Trip report: The Saunders Lakeland Mountain Marathon
|Date:||July 4-5, 1998||Danish Version in here|
|Runners:||Mathias & Martin, Tim & Claire|
|Area:||Lake District National Park|
Martin Beale and I had teamed together to do our first Mountain Marathon in the Lake district along with Tim and Claire. We headed up North in Tim's car listening to Denmark - Brazil "Live on Five". A pretty exciting match which unfortunately ended 3-2 to Brazil.
We arrived at the Saunders Campsite near Scafell, set up our tents and got sorted with gear, maps and other bits and pieces. Loads of people had already arrived and it was quite a good atmosphere. I was a bit worried about a slight pain in my knee but hoped that it would be gone in the morning at the start of the great race.
We went to bed around 11 o'clock.
Next morning bright and early we rose to the sound of preparing runners. Tim and Claire was starting at 8:19 and Martin ad I at 8:20. Before we knew it the time had come and we rushed of to the starting line and boom we where off. Quick get the course reference note, find a flat stone somewhere, point in the 6 grid references, head off. Whoa - not much time to enjoy the scenery, just hard competitive spirit!
Claire running near Ennerdale.
Martin and I started like everybody else to walk in a fast pace up the steep start of the course to checkpoint 1. Half an hour later (having passed Tim and Claire on the way) we arrive at CP1 and get our first tick from the officials. Yooor we are rolling!
Martin sorts out the route that he reckons we should try while I try to calibrate my altimeter. Counting the contours I got the height to be around 500meters which later turned out to be only 120 meters off (!) (I had counted the wrong way - hey that's the way you learn I guess)
Off we go - CP1-CP2 is quite a distance (the longest one) and we get started with the tough stuff. Run, check compass, run, check altimeter, run, check map, run. Weather conditions: misty, damp and the occasional drizzle - typical Lake District. We go go and go and eventually (2 hours later) we find the CP2 well hidden in the mist behind a knoll. My knee is unfortunately not feeling to well, actually I was thinking seriously about not being able to make it as the down hills especially gives me great problems. But arriving at the Checkpoint seemed to give me renewed energy and faith in completing the sucker so I ignore my softness and we carry on towards CP3. Hard uphill and then afterwards a brilliant downhill on gently sloping grass. Absolutely beautiful. My f*cking knee is killing me, and I gotta stop and I finally decide with Martin's approval to take a Paracetamol. It's a bit of a dilemma as the painkillers could fuck up your concentration but I don't have any choice as I have started limping. So I swallow a pill or two and we carry on and arrive at the CP3 shortly after. Hurray - Three down three to go. Knee finally feeling better. We rush off quickly towards CP4 and we seem to be doing pretty well.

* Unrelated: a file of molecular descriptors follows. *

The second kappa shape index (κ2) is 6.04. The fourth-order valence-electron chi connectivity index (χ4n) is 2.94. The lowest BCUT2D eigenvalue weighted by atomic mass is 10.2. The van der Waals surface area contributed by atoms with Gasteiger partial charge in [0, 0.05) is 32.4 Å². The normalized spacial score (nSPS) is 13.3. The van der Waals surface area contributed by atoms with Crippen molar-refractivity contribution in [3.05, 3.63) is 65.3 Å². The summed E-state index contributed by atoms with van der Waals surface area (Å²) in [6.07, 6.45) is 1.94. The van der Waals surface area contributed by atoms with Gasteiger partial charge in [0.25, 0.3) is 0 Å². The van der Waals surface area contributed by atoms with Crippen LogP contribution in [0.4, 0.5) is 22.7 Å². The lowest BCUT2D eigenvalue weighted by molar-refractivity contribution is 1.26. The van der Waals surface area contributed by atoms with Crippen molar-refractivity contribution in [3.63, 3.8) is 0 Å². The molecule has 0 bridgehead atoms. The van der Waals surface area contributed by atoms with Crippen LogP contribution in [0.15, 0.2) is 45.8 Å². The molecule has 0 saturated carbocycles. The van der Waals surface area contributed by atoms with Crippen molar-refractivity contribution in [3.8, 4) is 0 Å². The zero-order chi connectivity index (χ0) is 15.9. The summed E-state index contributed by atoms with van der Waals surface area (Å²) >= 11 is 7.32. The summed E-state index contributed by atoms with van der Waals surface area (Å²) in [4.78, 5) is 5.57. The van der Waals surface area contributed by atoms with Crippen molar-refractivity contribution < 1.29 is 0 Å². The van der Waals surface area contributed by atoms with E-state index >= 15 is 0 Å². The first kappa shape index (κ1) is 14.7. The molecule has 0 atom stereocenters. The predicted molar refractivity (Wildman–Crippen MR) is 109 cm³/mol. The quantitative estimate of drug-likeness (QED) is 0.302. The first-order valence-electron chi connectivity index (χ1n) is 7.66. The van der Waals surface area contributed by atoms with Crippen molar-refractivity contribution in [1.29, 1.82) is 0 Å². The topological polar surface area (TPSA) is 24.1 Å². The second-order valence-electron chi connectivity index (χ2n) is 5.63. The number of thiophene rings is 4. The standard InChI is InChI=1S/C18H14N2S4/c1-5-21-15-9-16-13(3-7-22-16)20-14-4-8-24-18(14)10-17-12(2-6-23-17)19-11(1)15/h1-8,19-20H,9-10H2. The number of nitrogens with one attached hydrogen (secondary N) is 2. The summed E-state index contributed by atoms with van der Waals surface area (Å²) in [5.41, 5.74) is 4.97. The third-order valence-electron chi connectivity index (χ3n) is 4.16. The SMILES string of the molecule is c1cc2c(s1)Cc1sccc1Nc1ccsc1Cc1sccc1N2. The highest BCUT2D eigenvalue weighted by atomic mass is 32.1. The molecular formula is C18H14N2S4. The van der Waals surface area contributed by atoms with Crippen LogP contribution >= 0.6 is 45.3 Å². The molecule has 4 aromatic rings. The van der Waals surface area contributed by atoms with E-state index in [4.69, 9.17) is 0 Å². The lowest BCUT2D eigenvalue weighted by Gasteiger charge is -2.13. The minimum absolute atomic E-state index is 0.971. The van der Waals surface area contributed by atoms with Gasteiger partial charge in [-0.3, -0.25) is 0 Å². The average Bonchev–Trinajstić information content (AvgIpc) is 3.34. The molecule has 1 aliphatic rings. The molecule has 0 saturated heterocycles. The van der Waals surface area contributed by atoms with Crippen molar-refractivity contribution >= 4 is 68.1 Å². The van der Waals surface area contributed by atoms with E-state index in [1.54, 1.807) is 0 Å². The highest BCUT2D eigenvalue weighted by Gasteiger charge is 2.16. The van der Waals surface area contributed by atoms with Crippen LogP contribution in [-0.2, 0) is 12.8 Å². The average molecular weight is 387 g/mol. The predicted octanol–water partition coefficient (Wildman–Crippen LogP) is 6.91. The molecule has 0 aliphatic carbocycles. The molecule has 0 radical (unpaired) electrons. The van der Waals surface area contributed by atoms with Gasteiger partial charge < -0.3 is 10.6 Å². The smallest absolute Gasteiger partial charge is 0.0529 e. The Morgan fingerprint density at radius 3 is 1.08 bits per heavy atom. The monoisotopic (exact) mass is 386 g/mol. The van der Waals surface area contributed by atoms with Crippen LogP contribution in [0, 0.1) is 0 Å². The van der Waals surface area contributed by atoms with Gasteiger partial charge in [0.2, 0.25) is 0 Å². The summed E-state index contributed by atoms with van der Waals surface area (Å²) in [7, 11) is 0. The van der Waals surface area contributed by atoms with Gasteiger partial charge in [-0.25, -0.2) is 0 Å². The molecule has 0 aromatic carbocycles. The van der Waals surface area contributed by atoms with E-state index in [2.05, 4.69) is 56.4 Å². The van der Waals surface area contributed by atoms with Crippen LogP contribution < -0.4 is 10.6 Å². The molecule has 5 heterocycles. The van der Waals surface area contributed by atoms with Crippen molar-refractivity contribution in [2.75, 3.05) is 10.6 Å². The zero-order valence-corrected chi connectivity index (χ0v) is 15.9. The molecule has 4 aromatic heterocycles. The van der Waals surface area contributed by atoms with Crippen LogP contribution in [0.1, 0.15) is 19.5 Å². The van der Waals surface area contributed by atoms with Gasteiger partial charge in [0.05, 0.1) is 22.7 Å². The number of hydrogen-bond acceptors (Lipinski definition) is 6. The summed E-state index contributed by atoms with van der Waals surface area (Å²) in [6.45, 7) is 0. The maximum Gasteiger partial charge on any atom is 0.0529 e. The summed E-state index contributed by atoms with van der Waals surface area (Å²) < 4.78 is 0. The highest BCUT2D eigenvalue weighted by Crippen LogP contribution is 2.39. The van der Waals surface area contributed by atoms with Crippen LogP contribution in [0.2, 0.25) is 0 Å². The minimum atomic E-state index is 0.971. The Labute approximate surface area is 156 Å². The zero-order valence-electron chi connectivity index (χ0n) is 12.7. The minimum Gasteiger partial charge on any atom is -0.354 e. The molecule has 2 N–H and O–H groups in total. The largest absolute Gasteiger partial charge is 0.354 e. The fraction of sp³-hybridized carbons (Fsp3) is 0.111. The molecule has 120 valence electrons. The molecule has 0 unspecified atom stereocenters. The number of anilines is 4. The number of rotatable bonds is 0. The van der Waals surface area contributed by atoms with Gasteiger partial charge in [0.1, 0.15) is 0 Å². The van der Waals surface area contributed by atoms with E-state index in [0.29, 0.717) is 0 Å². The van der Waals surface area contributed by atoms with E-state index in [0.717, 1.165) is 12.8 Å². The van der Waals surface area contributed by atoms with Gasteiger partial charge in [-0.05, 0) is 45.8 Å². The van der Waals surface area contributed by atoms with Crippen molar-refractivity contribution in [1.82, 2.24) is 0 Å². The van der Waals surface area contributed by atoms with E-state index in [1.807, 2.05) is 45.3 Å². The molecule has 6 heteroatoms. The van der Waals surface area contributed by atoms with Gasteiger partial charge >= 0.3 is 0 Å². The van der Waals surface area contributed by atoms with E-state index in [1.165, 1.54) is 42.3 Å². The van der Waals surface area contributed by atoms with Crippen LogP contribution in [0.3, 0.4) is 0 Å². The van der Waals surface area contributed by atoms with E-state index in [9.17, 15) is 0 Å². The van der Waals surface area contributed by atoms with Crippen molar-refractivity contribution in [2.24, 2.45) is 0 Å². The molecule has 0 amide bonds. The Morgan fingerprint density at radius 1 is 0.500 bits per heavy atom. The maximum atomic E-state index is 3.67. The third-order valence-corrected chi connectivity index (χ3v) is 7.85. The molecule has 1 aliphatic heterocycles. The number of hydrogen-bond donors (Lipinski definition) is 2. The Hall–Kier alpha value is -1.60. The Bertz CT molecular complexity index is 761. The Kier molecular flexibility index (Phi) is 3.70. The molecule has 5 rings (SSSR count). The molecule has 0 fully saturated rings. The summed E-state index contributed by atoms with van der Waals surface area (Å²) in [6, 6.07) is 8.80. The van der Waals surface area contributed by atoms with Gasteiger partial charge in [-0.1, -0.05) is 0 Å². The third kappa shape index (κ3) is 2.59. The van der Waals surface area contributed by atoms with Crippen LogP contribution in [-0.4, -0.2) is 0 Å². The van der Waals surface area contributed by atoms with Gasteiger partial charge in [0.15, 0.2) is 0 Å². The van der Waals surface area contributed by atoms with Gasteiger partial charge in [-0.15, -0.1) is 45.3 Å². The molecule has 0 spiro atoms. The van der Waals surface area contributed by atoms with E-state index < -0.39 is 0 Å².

Martin and I in front of the Ambulance.
Well - what then happened was the following: We hit a forest track and we go fast downhill. Just before the track finishes I twist over on my right ankle really badly, I carry on running for a minute or two and we get out of the forest. I look down on my ankle and I get a shock! There is a bubble of swelling of the size of a small tennis-ball on the side of my ankle bone. SHIT! I show it to Martin and we both know that the race is over for the both of us.
We struggle for three hours solid to get to the mid way campsite and at the final stretch going downhill from the Scarp Gap Pass my leg has gone completely and Martin is piggy bagging me down all the way pure Vietnam style. We arrive at the campsite and I get some treatment from the first aid team, and eventually we drive off to Keswick Hospital, Penrith Hospital and eventually Carisle Hospital to get an X-ray. Nothing is broken and we head for the pub and look forward to the well known nightlife of Penrith.
The day after we pick up Tim and Claire who completed the race on a 30th place. The second day was according to them not near as hard as the previous day and it was painful to have missed the opportunety of completing this fine race.